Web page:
Harold attended the annual meeting of the American Schooner Association this past week in Mystic, CT which is always a worthwhile place to visit for any shipwright. By arriving on Friday, it gave time to tour Mystic Seaport which was great to do in the off-season. Harold was able to join an ongoing private tour of the whaling ship Charles W. Morgan, the last surviving American wooden sailing ship and the oldest American merchant ship afloat. Master shipwright Quentin Snediker led the private group into the lower hold where the ceiling has been removed to expose the frame. The exposed frames of this 109-foot ship were lit with a soft light that, for Harold, was like viewing the Sistine Chapel. After finally leaving the ship and with the museum closed up for the night, Harold visited the famed Griswold Inn in Essex, CT (a great old inn with a pub that has a pot belly stove that has been serving customers for two centuries. The inn is full of museum quality paintings, authentic memorablila while the pub has great, live music every night).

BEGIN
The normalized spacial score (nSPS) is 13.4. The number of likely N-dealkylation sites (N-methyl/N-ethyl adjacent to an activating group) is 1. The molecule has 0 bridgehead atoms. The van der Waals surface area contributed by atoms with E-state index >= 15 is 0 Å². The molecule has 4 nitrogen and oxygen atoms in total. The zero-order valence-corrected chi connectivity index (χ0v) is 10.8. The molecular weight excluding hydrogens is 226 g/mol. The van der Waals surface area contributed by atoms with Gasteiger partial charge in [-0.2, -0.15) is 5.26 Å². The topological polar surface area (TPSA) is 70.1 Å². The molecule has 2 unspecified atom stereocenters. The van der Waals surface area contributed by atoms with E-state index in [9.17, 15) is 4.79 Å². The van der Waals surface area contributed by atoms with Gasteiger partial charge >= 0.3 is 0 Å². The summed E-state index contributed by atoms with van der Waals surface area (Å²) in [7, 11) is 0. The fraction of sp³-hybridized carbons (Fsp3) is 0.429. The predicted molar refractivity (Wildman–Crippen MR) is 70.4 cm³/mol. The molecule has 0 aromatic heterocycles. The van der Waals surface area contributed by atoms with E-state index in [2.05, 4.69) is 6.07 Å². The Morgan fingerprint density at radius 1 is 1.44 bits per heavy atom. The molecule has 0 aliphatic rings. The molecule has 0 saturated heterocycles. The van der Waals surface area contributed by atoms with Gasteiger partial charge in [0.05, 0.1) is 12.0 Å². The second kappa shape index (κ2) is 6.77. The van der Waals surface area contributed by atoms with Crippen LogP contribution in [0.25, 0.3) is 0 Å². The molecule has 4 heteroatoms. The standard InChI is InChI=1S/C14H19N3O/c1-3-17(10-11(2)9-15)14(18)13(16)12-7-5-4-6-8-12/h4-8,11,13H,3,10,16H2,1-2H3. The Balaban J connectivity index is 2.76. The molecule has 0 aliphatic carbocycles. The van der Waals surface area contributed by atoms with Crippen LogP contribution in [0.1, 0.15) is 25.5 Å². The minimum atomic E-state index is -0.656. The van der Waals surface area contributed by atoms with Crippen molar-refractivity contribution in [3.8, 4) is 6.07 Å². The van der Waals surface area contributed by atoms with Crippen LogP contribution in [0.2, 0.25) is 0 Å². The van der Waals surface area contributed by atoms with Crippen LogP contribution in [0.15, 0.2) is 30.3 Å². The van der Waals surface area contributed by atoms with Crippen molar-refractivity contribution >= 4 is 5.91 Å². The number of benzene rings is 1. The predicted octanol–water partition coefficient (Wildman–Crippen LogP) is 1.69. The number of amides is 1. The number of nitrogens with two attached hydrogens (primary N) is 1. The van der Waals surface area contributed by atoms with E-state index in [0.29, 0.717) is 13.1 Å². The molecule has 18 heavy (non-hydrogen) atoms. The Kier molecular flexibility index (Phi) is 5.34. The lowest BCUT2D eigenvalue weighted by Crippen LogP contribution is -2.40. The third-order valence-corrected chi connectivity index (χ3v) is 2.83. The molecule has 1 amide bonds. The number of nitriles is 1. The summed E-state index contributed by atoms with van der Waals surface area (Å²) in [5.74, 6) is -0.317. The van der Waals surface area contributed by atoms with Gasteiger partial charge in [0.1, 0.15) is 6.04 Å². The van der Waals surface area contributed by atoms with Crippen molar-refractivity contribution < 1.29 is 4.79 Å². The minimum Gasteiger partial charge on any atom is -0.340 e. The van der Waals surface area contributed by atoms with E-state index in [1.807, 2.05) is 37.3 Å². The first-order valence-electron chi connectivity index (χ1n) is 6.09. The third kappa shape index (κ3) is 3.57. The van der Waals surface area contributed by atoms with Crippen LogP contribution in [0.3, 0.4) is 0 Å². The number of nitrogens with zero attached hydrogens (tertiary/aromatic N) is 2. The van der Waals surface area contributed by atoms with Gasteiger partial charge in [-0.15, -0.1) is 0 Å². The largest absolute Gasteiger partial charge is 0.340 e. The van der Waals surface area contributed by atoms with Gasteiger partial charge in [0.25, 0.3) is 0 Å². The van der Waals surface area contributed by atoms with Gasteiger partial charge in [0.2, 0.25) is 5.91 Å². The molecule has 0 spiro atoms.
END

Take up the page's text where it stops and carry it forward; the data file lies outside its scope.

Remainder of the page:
Capt. Dave Thomson and Harold Burnham
The following day the ASA gathered for their meeting where Harold was the keynote speaker and he talked about the restoration of the schooner Ernestina. The group was assembled from areas like the Chesapeake Bay, Provincetown, Gloucester, and further afield where many of these towns hold fantastic schooner races during the summer and fall.
Harold was given a great introduction by the board members of the ASA and an ASA award...and for those who did not know Harold and the work he has done, a contingent from his hometown of Essex that included the lovely Daisy Nell were there to speak about how important Harold is to the Essex community. A good time was had by all.